US drug cost body calls for SMA drug price cuts

A US drug cost-effectiveness group has said that Biogen should cut the price of its already-approved spinal muscular atrophy (SMA) drug, while the $4-$5 million Novartis is suggesting for an unapproved gene therapy for the disease is excessive.

Biogen charges $750,000 for the first year of treatment with Spinraza (nusinersen) for SMA, and $375,000 annually after, a controversially high price that has added to the ongoing debate about affordability of drugs.

But the increasingly influential non-profit Institute for Clinical and Economic Review (ICER) said in its final report that Spinraza’s list price needs to be “far lower” to be cost effective.

The drug is important for Biogen, generating $1.7 billion last year, at a time when the company is looking to rebuild after the costly failure of its late-stage Alzheimer’s candidate aducanumab.

ICER uses as a “quality-adjusted life year” (QALY) similar to that used by England’s NICE, and determined that each year of healthy or near-healthy life resulting from the treatment is worth $100,000-$150,000.

With an alternative benchmark, known as life-year gained (LYG) based on the additional number of years a person lives due to a treatment, Spinraza is worth $83,000 to $145,000 in year one, and $41,000 to $72,000 annually thereafter, ICER determined.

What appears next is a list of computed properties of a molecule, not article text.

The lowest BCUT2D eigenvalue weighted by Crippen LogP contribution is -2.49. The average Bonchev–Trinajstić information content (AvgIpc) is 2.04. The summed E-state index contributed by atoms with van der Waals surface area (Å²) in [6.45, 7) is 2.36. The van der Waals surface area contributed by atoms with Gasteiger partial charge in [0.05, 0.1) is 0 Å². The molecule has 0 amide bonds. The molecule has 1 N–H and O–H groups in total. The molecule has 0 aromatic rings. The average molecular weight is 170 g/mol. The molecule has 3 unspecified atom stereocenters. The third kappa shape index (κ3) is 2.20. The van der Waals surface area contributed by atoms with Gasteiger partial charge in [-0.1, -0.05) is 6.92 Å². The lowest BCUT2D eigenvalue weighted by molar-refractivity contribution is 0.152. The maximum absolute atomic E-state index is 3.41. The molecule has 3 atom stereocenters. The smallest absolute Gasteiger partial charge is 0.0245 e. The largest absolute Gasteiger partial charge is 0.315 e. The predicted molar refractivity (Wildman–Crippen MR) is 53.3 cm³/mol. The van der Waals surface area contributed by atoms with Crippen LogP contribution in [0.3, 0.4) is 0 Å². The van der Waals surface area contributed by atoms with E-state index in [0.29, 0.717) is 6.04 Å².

Findings in ICER’s final report were in line with recommendations issued in a draft in February.

SMA can lead to paralysis, breathing problems and death within months in babies born with the most serious form of the disease, and is the leading genetic cause of death in infants.

Novartis’ Zolgensma could get approved by the FDA next month, and while the Swiss pharma has not yet confirmed a price has said that its one-off gene therapy shot could be cost-effective at up to $5 million.

The therapy uses a genetically engineered virus to deliver a functional copy of the SMN1 gene to motor neurons in SMA patients.

According to ICER’s QALY calculations, Zolgensma would be worth $310,000 to $900,000 for type 1 SMA patients, or $710,000 to $1.5 million using the LYG assessment.

Based on discussions with the rare disease community Novartis argues that $500,000 per QALY is a more appropriate standard for transformational gene therapies. At that level Zolgensma would be cost-effective at $5 billion.

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